Reason No.1: the European economy will outperform the US. Kerplunk! This is not what we foresee. Eurozone growth is likely to reach 0.5% this year in the best-case scenario. Downside risks are considerable, mainly because of the German recession and France’s lacklustre growth. In contrast, the US economy is showing impressive resilience. We forecast growth of close to 1.5%. Even if the US economy experiences zero growth over all four quarters of 2024, which is highly unlikely, the growth carryover is already 1.2%! This is enormous. It implies that the US economy will outperform the eurozone, reinforcing inflows into the US. This is a structural support factor for the US dollar.


Reason No.2: dedollarisation. This has been a well-worn monetary mantra since the 1970s and the first oil shock. Two figures: 85% of oil transactions are made in dollars, as are 88% of international transactions. The dollar has its drawbacks. But there is no alternative (certainly not the Chinese yuan). It is the most liquid currency in existence. The entire financial system is anchored on the dollar and the historical system of US geopolitical alliances creates powerful network effects and reinforces the dollar’s hegemony as a means of exchange, a supplier of liquidity and an international reserve currency. The dollar is inescapable. Dedollarisation is a nice story, but the facts do not support it.


Reason No.3: declining productivity. This is the most fallacious argument. The problem is that productivity is no longer falling in the US. It has actually increased significantly over recent quarters! At the end of 2023, productivity gains reached +3.2%. In contrast, they are negative in the eurozone.


Reason No.4: rate cuts by the US Federal Reserve (Fed). Yes, interest rates are set to fall. This is not in doubt. But we think this process will start later and take longer than the consensus forecasts. Analysts are wrong in thinking the central bank will slash the cost of money, as in past cycles. Two factors are missing: there is no recession in sight over the next 12 months and, most importantly, inflation is still too high for the Fed to lower its guard (in particular inflation in services and wage increases). This economic cycle is different. It requires an appropriate monetary response.


To sum up, like last year, the market environment will probably continue to be marked by the strong dollar. It is the dollar zone that will continue to capture the lion’s share of capital and financial flows.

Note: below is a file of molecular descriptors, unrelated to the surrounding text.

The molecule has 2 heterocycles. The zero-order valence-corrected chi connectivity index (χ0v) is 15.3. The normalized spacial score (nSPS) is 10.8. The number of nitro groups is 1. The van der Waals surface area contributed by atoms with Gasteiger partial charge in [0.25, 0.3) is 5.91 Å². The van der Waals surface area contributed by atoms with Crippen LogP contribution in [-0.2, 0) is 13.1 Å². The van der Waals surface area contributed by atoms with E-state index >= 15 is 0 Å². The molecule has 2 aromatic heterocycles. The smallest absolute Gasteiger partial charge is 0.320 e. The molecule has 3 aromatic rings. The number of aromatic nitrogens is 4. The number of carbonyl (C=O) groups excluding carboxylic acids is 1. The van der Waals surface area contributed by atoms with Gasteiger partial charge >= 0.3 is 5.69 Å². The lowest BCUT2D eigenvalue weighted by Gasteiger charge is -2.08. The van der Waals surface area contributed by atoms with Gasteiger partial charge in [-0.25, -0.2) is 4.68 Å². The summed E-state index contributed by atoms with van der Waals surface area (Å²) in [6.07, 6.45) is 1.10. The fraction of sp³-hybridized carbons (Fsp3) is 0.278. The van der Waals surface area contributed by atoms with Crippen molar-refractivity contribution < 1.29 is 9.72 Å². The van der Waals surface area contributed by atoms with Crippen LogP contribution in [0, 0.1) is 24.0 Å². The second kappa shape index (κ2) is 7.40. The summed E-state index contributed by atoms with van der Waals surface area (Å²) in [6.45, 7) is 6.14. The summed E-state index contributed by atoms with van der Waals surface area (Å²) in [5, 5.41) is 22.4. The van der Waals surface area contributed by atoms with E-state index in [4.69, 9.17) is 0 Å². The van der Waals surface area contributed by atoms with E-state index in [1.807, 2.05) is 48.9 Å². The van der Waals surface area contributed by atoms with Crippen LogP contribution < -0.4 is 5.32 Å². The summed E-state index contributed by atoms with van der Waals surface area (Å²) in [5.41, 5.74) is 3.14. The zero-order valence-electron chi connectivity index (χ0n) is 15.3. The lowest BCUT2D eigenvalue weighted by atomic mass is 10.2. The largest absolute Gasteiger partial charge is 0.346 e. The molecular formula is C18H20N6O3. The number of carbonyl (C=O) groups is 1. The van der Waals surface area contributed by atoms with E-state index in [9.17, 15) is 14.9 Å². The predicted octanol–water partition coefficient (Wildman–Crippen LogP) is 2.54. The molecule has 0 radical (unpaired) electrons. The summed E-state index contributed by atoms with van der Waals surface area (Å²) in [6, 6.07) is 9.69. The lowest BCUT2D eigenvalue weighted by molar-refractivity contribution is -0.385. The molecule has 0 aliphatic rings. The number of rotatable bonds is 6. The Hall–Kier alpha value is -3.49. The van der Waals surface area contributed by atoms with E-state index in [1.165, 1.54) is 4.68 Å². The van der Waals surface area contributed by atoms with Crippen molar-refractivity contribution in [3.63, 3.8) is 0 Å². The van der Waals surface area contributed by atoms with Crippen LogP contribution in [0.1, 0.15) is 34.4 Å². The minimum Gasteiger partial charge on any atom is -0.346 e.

Key dates to watch

08/02: The US Supreme Court will examine if US states can disqualify Donald Trump from the presidential election because of his attempts to reverse the result of the 2020 elections and his role in the insurrection of 6 January. This is only the start of the former US president’s legal proceedings.


16-18/02: Munich Security Conference. This is normally a non-event. But against the backdrop of the war in Ukraine, this conference is of particular importance this year.


24/02: Second anniversary of Russia’s invasion of Ukraine. This is an endless conflict. This year alone, Ukraine has to send 500,000 more men to the war front. This is unsustainable.


Late-February/March: NATO is due to hold its biggest military exercise since the cold war. The Steadfast Defender – Europe 24 operation will bring together 30 countries and 40,000 soldiers. The exercise will take place in Germany, Poland and Baltic countries and will concentrate on preparations and interoperability in response to a possible Russian invasion.


05/03: Super Tuesday. This term appeared for the first time in 1988. It refers to the first Tuesday in March when a large number of states simultaneously hold their caucus and primary elections for the two dominant American parties. This year, the election will be held in some heavyweight states, such as California and Texas.


15-18/07: Republican Party Convention to anoint the presidential candidate.


19-22/08: Democratic Party Convention.


05/11: US presidential election. If he wins, Donald Trump plans to eliminate within four years Chinese imports of electronic goods, steel and pharmaceutical products. This runs the risk of intensifying the trade war. But make no mistake about it: a second term for Joe Biden does not imply an easing of tensions. Between Biden and Trump, it is mainly the form, not the substance, that differs when it comes to China. Both want to reduce the US economy’s dependence on China.